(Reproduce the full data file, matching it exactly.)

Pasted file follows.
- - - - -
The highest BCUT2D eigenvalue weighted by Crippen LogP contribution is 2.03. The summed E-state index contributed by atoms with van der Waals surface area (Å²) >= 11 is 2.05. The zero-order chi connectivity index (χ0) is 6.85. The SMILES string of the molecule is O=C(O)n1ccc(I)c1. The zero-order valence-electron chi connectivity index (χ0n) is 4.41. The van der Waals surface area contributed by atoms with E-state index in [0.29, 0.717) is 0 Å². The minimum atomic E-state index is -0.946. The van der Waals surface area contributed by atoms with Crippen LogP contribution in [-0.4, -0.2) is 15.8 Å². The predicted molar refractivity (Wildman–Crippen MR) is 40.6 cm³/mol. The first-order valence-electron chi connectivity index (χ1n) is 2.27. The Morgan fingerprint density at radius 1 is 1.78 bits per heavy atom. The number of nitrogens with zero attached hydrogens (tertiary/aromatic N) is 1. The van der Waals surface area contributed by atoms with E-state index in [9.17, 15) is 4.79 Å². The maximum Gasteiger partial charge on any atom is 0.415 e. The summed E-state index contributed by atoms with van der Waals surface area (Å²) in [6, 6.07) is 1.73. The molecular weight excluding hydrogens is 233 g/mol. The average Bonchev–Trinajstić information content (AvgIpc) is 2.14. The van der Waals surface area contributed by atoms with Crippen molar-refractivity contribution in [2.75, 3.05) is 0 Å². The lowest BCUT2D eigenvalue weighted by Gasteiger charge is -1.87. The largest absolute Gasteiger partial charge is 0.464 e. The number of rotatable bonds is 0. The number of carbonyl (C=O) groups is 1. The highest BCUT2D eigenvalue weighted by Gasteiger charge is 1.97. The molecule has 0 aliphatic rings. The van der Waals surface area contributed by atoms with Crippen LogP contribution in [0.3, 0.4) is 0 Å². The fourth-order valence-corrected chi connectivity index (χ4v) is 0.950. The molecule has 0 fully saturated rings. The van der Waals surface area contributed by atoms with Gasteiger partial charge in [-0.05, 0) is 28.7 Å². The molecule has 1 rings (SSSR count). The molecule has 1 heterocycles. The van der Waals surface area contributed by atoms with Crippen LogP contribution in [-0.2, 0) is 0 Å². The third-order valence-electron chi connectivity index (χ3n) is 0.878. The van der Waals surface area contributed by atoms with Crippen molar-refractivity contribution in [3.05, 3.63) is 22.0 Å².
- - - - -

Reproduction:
The highest BCUT2D eigenvalue weighted by Crippen LogP contribution is 2.03. The summed E-state index contributed by atoms with van der Waals surface area (Å²) >= 11 is 2.05. The zero-order chi connectivity index (χ0) is 6.85. The SMILES string of the molecule is O=C(O)n1ccc(I)c1. The zero-order valence-electron chi connectivity index (χ0n) is 4.41. The van der Waals surface area contributed by atoms with E-state index in [0.29, 0.717) is 0 Å². The minimum atomic E-state index is -0.946. The van der Waals surface area contributed by atoms with Crippen LogP contribution in [-0.4, -0.2) is 15.8 Å². The predicted molar refractivity (Wildman–Crippen MR) is 40.6 cm³/mol. The first-order valence-electron chi connectivity index (χ1n) is 2.27. The Morgan fingerprint density at radius 1 is 1.78 bits per heavy atom. The number of nitrogens with zero attached hydrogens (tertiary/aromatic N) is 1. The van der Waals surface area contributed by atoms with E-state index in [9.17, 15) is 4.79 Å². The maximum Gasteiger partial charge on any atom is 0.415 e. The summed E-state index contributed by atoms with van der Waals surface area (Å²) in [6, 6.07) is 1.73. The molecular weight excluding hydrogens is 233 g/mol. The average Bonchev–Trinajstić information content (AvgIpc) is 2.14. The van der Waals surface area contributed by atoms with Crippen molar-refractivity contribution in [2.75, 3.05) is 0 Å². The lowest BCUT2D eigenvalue weighted by Gasteiger charge is -1.87. The largest absolute Gasteiger partial charge is 0.464 e. The number of rotatable bonds is 0. The number of carbonyl (C=O) groups is 1. The highest BCUT2D eigenvalue weighted by Gasteiger charge is 1.97. The molecule has 0 aliphatic rings. The van der Waals surface area contributed by atoms with Crippen LogP contribution in [0.3, 0.4) is 0 Å². The fourth-order valence-corrected chi connectivity index (χ4v) is 0.950. The molecule has 0 fully saturated rings. The van der Waals surface area contributed by atoms with Gasteiger partial charge in [-0.05, 0) is 28.7 Å². The molecule has 1 rings (SSSR count). The molecule has 1 heterocycles. The van der Waals surface area contributed by atoms with Crippen LogP contribution in [-0.2, 0) is 0 Å². The third-order valence-electron chi connectivity index (χ3n) is 0.878. The van der Waals surface area contributed by atoms with Crippen molar-refractivity contribution in [3.05, 3.63) is 22.0 Å².